However, the Shiba is also an active and assertive pet, requiring consistent exercise and training to prevent it from becoming too dominant. For this reason, they are not recommended for first-time dog owners.  

Toy breeds 
Sassy, affectionate, and an occasional scaredy-cat? Toy breeds like the diminutive Chihuahua, Shih Tzu, Papillon, and Japanese Chin, among others, have many of the same characteristics we expect in cats. Weighing in at around 10-15 pounds and with long life spans, they also share some of the physical traits of a feline, too. While each dog is an individual, these toy breeds tend to pack a lot of personality into every pound, meaning you’ll have a companion with plenty of character who also likes to be carried and cuddled on the regular. Sound familiar? 


Though they may appear to be the physical opposite of cats, bulldog breeds share many of the same personality traits. They tend to be strong-willed and stubborn with short coats that don’t shed a lot or collect dirt, a quality that may appeal to those used to the relative cleanliness of a kitty. A textbook couch potato, the bulldog requires limited exercise and will happily spend the day snuggled up by your side.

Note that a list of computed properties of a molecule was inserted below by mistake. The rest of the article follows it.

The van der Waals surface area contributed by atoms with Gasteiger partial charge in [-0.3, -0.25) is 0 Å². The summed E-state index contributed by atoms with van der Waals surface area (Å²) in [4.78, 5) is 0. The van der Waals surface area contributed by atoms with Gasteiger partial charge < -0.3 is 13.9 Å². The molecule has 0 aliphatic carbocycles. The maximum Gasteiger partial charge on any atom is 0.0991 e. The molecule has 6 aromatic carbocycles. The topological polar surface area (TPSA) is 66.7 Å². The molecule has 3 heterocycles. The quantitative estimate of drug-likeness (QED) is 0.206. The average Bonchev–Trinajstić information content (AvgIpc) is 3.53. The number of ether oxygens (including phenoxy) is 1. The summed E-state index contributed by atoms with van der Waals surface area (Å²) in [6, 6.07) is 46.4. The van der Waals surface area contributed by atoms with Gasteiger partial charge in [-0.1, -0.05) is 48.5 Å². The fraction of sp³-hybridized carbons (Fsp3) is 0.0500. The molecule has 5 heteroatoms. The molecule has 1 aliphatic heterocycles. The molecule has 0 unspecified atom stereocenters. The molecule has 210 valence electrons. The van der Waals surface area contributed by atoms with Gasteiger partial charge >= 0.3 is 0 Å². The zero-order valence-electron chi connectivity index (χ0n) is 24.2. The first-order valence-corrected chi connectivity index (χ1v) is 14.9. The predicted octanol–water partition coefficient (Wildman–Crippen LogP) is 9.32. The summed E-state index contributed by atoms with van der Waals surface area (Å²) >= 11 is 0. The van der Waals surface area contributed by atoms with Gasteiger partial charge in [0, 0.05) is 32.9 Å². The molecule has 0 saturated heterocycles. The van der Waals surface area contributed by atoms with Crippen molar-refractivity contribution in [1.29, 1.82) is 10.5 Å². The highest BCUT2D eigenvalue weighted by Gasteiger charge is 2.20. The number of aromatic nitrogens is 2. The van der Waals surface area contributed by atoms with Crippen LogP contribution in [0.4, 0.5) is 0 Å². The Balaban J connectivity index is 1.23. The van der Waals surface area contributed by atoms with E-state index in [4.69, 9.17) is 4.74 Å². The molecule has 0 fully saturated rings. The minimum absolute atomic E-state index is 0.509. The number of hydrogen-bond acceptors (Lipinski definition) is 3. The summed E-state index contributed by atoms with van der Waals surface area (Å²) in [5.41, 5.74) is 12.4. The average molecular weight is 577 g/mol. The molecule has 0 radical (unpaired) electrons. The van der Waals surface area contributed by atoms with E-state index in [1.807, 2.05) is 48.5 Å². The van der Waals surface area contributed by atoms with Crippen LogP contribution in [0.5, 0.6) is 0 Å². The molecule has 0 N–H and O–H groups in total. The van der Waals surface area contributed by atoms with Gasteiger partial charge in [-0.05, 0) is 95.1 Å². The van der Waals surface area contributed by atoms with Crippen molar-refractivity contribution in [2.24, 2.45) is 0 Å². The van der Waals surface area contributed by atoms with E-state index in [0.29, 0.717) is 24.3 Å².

Sleek, gentle, and well-suited to apartment living, the whippet has a cat-like charm that will appeal to anyone who has an aversion to boisterous and pushy dog behaviors. Because of their thin coats and limited body fat, the whippet is a heat-seeker that will be drawn to warm spots in the home, just like your cat! And, unlike your cat, they will tolerate being dressed in warming layers when needed.  


Averse to barking? The Basenji may be the perfect companion for you. This compact, sleek dog is shy around strangers but loyal and loving to its owners. Best of all, the Basenji has a quiet demeanor and an inability to bark, instead producing only a kind of yodel on the occasion it does wish to vocalize. Poised, independent, and intelligent, this shy and retiring dog has all the feline qualities you could want in a cute canine package.  

Dogs That Are Good with Cats